Police whistles broke the peace of a quiet Sunday morning in the summer of 1887. Customers collecting their finished bundles from the Chinese laundries along Philadelphia's Race Street jumped aside as police rushed from door to door. In rapid-fire order the police charged Yee Hop, John Lee, Hop Lee, and Kim Wah with Sunday closing violations and slapped each with a $4 fine. When the laundrymen refused to pay, the police marched them to Magistrate Eisenbrown who threatened them with jail if they did not comply by the end of the week.
Word spread quickly. The next evening over sixty men--nearly every Chinese laundryman in downtown Philadelphia--met to plan a course of action. For more than two hours, one after another shared stories of police harassment. In the end, they retained a lawyer to petition Judge Bregy for an appeal. Bregy granted the appeal but postponed arguments until the fall.
The next Sunday the men opened their laundries as usual. Soon afterward a customer entered the shop of Sam Chung, begging Chung to finish a shirt so he could take his best girl to the park. Chung didn't work Sundays but eventually he yielded to the man's persistent pleas. The moment Chung picked up his iron the police came and arrested him.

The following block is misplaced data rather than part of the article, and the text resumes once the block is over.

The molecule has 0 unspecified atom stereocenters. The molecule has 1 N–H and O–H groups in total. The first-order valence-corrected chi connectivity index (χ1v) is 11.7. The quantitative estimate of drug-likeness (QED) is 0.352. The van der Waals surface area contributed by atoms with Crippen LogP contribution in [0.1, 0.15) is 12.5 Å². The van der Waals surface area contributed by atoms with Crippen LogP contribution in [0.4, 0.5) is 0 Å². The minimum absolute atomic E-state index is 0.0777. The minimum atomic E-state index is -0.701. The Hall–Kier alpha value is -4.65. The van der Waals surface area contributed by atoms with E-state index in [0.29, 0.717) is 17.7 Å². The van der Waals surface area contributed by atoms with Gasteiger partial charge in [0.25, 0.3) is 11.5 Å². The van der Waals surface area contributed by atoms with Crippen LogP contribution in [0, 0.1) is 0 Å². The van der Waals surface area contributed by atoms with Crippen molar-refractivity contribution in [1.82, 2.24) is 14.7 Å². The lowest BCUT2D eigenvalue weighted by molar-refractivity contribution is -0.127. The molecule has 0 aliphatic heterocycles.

Chung's Sunday school teacher, Mrs. Downing, was visiting and witnessed the entire episode. Short, stout, blackhaired, and determined, she erupted in fury at the policemen and accompanied Chung, only sixteen, and the arresting officer to Magistrate Eisenbrown's office. When Eisenbrown imposed a fine, Downing exploded. "That's right! That's right! Persecute the poor Chinamen. You can only see on one side of the street. You can see the poor Chinese with their laundries open, but you can't see the white groceries and grog shops and cigar stores and candy stores!" Eisenbrown tried to calm her but she would not calm. She denounced the magistrate, the lieutenant, and the entire police force. When Eisenbrown insisted he would fine Chung $4 and costs, Downing cried, "Don't pay them a cent. It's downright robbery." "I won't pay no fine," replied a resolute Chung. (1) Chung was determined to stay and fight but Soo Hoo Doo (aka Mon Yuen Soo, 1865-1914), another Philadelphia laundryman and manager of a prosperous bazaar, decided it was time to move on. This is his story.